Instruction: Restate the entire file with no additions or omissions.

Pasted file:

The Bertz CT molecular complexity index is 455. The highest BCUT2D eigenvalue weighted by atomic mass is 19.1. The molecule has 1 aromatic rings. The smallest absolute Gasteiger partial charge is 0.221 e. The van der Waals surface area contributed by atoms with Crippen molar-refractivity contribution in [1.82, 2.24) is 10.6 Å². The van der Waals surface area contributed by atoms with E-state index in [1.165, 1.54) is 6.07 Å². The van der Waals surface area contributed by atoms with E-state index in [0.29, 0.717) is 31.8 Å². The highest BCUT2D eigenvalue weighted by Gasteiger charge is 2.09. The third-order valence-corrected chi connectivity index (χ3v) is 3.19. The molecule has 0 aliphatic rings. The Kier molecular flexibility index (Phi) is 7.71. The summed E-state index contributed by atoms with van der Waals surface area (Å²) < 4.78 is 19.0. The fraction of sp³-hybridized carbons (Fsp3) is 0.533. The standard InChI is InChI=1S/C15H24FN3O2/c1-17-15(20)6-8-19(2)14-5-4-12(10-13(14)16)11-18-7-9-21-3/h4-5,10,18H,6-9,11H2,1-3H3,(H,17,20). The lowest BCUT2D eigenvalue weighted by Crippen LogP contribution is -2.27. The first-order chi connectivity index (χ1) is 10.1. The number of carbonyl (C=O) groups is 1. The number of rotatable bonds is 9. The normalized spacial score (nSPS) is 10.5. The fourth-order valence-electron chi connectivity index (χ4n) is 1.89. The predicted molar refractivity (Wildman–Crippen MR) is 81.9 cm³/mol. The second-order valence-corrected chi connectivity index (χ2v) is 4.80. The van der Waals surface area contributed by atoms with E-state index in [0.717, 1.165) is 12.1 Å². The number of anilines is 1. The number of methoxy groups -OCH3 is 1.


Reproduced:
The Bertz CT molecular complexity index is 455. The highest BCUT2D eigenvalue weighted by atomic mass is 19.1. The molecule has 1 aromatic rings. The smallest absolute Gasteiger partial charge is 0.221 e. The van der Waals surface area contributed by atoms with Crippen molar-refractivity contribution in [1.82, 2.24) is 10.6 Å². The van der Waals surface area contributed by atoms with E-state index in [1.165, 1.54) is 6.07 Å². The van der Waals surface area contributed by atoms with E-state index in [0.29, 0.717) is 31.8 Å². The highest BCUT2D eigenvalue weighted by Gasteiger charge is 2.09. The third-order valence-corrected chi connectivity index (χ3v) is 3.19. The molecule has 0 aliphatic rings. The Kier molecular flexibility index (Phi) is 7.71. The summed E-state index contributed by atoms with van der Waals surface area (Å²) < 4.78 is 19.0. The fraction of sp³-hybridized carbons (Fsp3) is 0.533. The standard InChI is InChI=1S/C15H24FN3O2/c1-17-15(20)6-8-19(2)14-5-4-12(10-13(14)16)11-18-7-9-21-3/h4-5,10,18H,6-9,11H2,1-3H3,(H,17,20). The lowest BCUT2D eigenvalue weighted by Crippen LogP contribution is -2.27. The first-order chi connectivity index (χ1) is 10.1. The number of carbonyl (C=O) groups is 1. The number of rotatable bonds is 9. The normalized spacial score (nSPS) is 10.5. The fourth-order valence-electron chi connectivity index (χ4n) is 1.89. The predicted molar refractivity (Wildman–Crippen MR) is 81.9 cm³/mol. The second-order valence-corrected chi connectivity index (χ2v) is 4.80. The van der Waals surface area contributed by atoms with E-state index in [0.717, 1.165) is 12.1 Å². The number of anilines is 1. The number of methoxy groups -OCH3 is 1.